By Lauren Bikoff, MLS
Two health care-related information letters issued by the IRS discuss aspects of FSAs and HSAs.
The IRS has released two health care-related information letters, which were prepared in response to requests for general information by taxpayers or by government officials on behalf of constituents. INFO 2018-0032 addresses debit card payments in connection with health flexible spending arrangements (FSAs) and INFO 2018-0033 addresses contributions made in error to health savings accounts (HSAs).
The IRS notes that information letters provide general statements of well-defined law without applying them to a specific set of facts and are for informational purposes only. Information letters are not a ruling and may not be relied on as such.
FSAs.INFO 2018-0032 addresses an inquiry from Sen. Martin Heinrich (D-NM) on behalf of one of his constituents who had his FSA debit card declined at a health service medical facility. The debit card was declined because the medical facility "is not an IRS qualified merchant based on its merchant code." Heinrich asked the IRS to clarify why the IRS does not recognize the medical facility as a qualified merchant.
The IRS noted that employer-sponsored health plans must limit use of FSA debit cards to physicians, dentists, vision care offices, hospitals, and other medical providers (as defined by the merchant category code (MCC)). While the IRS requires that debit card charges for health FSAs be limited to certain health care providers, the IRS does not control the MCCs that the debit card issuers use. The MCC assigned to a provider is determined by the provider and the debit card issuer, so the IRS recommends the constituent contact his health plan to find out why the transaction was declined and to pursue other methods that may be available to have his medical expense reimbursed without use of the card.
HSAs.INFO 2018-033 addresses a request for information concerning mistaken contributions to an HSA. In the information letter, the IRS reviews the guidance provided in IRS Notice 2008-59, regarding the limited circumstances under which an employer may recoup contributions to an employee’s HSA, as follows:
- If an employee was never an eligible individual, then the HSA never existed and the employer may correct the error, by requesting the financial institution return to the employer the amounts mistakenly contributed to the employee’s HSA.
- If the employer contributes amounts to an employee’s HSA that exceed the maximum annual contribution allowed, the employer may correct the error. However, if the amounts contributed are less than or equal to the maximum annual contribution allowed, the employer may not recoup any amount from the employee’s HSA.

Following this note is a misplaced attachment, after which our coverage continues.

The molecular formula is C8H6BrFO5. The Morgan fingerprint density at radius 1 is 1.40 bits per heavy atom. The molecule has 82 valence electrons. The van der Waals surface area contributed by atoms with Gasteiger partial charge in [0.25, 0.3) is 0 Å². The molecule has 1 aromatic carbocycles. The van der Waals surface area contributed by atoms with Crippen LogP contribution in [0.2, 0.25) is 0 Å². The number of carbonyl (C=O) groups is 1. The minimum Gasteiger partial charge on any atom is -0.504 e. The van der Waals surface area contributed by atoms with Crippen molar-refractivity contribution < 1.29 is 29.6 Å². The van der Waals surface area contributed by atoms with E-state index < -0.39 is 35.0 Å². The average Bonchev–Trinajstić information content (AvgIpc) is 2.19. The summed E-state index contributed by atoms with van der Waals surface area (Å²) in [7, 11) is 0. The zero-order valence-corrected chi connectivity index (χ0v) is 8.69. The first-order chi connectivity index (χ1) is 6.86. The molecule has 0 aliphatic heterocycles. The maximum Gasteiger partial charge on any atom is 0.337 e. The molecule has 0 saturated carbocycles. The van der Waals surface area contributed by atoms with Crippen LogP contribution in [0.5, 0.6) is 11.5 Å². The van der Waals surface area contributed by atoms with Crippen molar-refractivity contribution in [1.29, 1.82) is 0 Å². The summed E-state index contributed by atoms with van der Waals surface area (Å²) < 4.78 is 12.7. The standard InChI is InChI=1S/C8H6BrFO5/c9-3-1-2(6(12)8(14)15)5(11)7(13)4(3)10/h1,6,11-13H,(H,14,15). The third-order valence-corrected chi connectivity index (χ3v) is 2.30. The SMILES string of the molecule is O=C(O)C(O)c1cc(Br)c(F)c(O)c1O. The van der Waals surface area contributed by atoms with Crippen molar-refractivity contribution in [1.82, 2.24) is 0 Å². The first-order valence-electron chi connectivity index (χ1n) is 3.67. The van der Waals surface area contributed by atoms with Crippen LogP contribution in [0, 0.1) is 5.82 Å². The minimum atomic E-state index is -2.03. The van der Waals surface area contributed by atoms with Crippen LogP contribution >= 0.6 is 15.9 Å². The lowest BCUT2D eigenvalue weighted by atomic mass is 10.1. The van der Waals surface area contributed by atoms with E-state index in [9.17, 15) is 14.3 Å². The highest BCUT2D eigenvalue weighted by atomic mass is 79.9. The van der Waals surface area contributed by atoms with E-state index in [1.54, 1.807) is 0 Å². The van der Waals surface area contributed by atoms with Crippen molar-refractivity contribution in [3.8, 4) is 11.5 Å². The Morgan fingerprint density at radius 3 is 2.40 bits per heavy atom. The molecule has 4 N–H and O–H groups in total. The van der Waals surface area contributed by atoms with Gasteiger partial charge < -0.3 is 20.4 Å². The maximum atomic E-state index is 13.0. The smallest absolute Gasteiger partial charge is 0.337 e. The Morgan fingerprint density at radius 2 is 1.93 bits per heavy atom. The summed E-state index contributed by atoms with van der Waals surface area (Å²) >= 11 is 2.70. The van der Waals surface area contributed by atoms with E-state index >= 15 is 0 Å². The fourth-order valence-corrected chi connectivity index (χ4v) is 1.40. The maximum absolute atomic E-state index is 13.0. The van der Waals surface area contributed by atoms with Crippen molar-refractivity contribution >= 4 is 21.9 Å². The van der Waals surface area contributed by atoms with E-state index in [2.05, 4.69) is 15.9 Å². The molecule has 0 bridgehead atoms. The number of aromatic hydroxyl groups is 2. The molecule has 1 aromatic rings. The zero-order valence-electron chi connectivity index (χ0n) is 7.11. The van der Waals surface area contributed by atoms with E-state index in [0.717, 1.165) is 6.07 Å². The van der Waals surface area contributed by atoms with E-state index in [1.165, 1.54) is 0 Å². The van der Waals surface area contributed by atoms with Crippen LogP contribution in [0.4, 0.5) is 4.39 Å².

- If an employer contributes to the HSA of an employee who ceases to be an eligible individual during a year, the employer may not recoup any amounts that the employer contributed after the employee ceased to be an eligible individual.
According to the information letter, "Notice 2008-59 does not specifically address other situations in which contributions to an employee’s HSA are the result of the employer’s or trustee’s administrative or process errors, but the notice also was not intended to provide an exclusive set of circumstances in which an employer may request the return of contributed amounts. Rather if there is clear documentary evidence demonstrating that there was an administrative or process error, an employer may request that the financial institution return the amounts to the employer, with any correction putting the parties in the same position that they would have been in had the error not occurred. Employers should maintain documentation to support their assertion that a mistaken contribution occurred."
INFO 2018-0033 provides several examples of the type of errors which may be corrected under the standard described above, such as:
- An amount withheld and deposited in an employee’s HSA for a pay period that is greater than the amount shown on the employee's HSA salary reduction election.
- An amount that an employee receives as an employer contribution that the employer did not intend to contribute but was transmitted because an incorrect spreadsheet is accessed or because employees with similar names are confused with each other.
- An amount that an employee receives as an HSA contribution because it is incorrectly entered by a payroll administrator (whether in-house or third-party) causing the incorrect amount to be withheld and contributed.
- An amount that an employee receives as a second HSA contribution because duplicate payroll files are transmitted.
- An amount that an employee receives as an HSA contribution because a change in employee payroll elections is not processed timely so that amounts withheld and contributed are greater than (or less than) the employee elected.
- An amount that an employee receives because an HSA contribution amount is calculated incorrectly, such as a case in which an employee elects a total amount for the year that is allocated by the system over an incorrect number of pay periods.
An amount that an employee receives as an HSA contribution because the decimal position is set incorrectly resulting in a contribution greater than intended.
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